Laptop cooling mod with detailed pics – Eric
I decided to start a new project since so many of us have already mastered the “desktop” scene. I was wandering around the house one day trying to find something new to add to my desktop when I glanced down at the desk and noticed a Totally Virgin laptop sitting there! IDEA! “Why not try some mods on it?”, I asked myself. My response was,”hell no that thing cost to dang much!”
So after several minutes of personal debate, I decided to just take it slow and watch what I was doing! I’m not sure if most of you realize this, but there isn’t hardly any sites out there for Laptop/Notebook mods! I apologize if this seems drawn out, BUT I figure it’s better to have good instruction when dealing with an EXPENSIVE piece of equipment VS those backward translated instructions that come with your compute desk! LOL!
NEC Versa LX with a PII 300mhz MMC-1 (connector type) with (2) 64MB PC66 sticks of SDRAM
There are two places that a Laptop/Notebook use in cooling. One is directly attached to the CPU and with a fan off to the side of the case to help remove hot air.
The second is under the KEYBOARD utilizing a piece of aluminum like a heatspreader. Let’s have a look at the CPU cooling first and then we’ll take a look at the heatspreader under the keyboard. The first thing I did was take the PII300 (CPU) out of the computer and then proceeded to tear it apart.
I quickly found that instead of using heatsink paste to get rid of the heat, there were thermal pads. You can see the thermal pad beside the “plus” looking heatspreader. I went ahead and put Arctic Silver II on it now for when I put it back together. The ONLY place I found paste was under the plate covering the CPU and chipset.
Next is removing the heatspreader plate from the CPU. The plate was held on by rivets that were pressed into the plate. You can see that I had to drill through the CPU board in order to get the rivet to release. I have circled the places the rivets are in red.
The pics below show what I found underneath that spreader plate – tons of WORTHLESS, old type heatsink paste. Well I managed to scrape and rub of that old junk so that I was able to place some good ol’ Arctic Silver II in there!
The next step of the mod is to file down the 2 feet/threaded holes that hold the (plus) shaped plate on to the top of the CPU’s plate. If you remember, there was a Thermal Pad in between the two.
Now that we’ve finished that, I made sure the plate on the chip and the plate with the (plus) were making good contact. What I did was put some paste one and pressed the 2togetherr.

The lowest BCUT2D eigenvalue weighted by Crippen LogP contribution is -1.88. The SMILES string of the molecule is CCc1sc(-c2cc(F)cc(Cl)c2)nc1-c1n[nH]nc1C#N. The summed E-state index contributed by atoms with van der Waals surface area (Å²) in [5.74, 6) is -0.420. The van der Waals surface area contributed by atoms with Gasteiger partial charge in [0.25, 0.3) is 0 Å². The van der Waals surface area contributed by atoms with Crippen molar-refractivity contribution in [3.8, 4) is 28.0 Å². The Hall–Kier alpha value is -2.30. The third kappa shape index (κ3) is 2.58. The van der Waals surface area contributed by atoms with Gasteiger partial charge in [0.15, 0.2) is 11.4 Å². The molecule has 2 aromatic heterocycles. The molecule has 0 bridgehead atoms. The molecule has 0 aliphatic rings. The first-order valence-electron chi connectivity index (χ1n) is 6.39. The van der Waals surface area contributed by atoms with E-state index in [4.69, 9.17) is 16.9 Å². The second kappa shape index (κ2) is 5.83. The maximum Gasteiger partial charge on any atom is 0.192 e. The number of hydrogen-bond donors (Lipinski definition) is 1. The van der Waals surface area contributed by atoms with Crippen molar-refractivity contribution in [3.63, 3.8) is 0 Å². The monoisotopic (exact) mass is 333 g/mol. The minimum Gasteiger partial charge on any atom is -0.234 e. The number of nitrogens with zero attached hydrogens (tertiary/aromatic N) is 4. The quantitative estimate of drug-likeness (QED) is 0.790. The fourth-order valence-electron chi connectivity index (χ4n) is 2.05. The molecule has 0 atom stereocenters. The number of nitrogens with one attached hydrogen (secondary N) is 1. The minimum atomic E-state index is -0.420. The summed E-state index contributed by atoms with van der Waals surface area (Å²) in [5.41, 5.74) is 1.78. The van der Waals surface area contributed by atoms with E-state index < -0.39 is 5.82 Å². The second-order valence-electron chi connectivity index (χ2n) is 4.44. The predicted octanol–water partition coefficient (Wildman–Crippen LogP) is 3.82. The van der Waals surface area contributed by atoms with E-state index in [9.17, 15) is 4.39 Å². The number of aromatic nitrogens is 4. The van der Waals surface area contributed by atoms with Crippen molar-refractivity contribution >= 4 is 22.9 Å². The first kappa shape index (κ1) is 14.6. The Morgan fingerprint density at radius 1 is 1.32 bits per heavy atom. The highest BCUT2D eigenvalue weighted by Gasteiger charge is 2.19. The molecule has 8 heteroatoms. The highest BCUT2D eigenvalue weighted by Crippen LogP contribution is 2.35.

Now for the tricky part! Since I drilled out the rivets that held the Heatsink plate to the CPU, I would have to install the CPU into the computer and then lay the heatsink plate down on to it. Next I will lay the heatsink plate that has the (plus) down onto the CPU’s heatsink plate, being careful to line up ALL holes!
The very top cover (plate with the plus on it), will basically pull everything together and down to the mainboard by way of 3 screws located on the corners. The 2 screws in the middle are what pulls the (plus) down to the CPU’s heatsink plate.
Now for the heatsink plate located under the keyboard. First thing is getting to it, which turned out to be a little harder than expected. I think the hard part was trying to get to the ribbon cable that connects the keyboard to the mainboard.
In the picture below, you can see the heatsink plate and how it is connected to the computer’s body. This picture was taken AFTER I put that square dent in the plate. I will be explaining why I had to do that shortly.
Upon removal of the plate thats located under the keyboard I found (you guessed it), another thermal pad! Now you know why I had to put a square dent in that plate, (to make up for the space after I take the pad out)!
Next I “guesstimated” how far down I would have to make a square dent to touch this chunk of aluminum that was sticking up through the middle of the computer. I ended up taking a 1/2″ extension bar from my tool box and placed it on the other side of where the thermal pad was. I placed the plate down on a 2 x 4 andlinedd up my sights and gave it a good whack! DONE!
Next I put some artic silver paste on the chunk of aluminum sticking up and put the 2 together for a test to make sure they both were touching good. Then I put them back together along with the keyboard.
Next I turned the thing on! Don’t get me wrong- I had ALL my fingers and toes crossed, and lets don’t forget about the lucky rabbit foot I’ve had since I was a kid! Will it work?
I haven’t done any scientific testing yet (thermal probe, etc..) But, I have noticed that the “tempeture controlled” fan comes on once or twice an hour while surfing the web vs. coming on every 10 minutes or so while doing the same task!
I highly advise that you just EXPECT to end up buying a new CPU if you attempt this! Why do I say this? Well if it doesn’t work, that’s what you’ll be doing! Remember, Overclocking is a HOBBIE and not something you do with your Desktop/Laptop you keep your important files on (budget, business report, etc..)!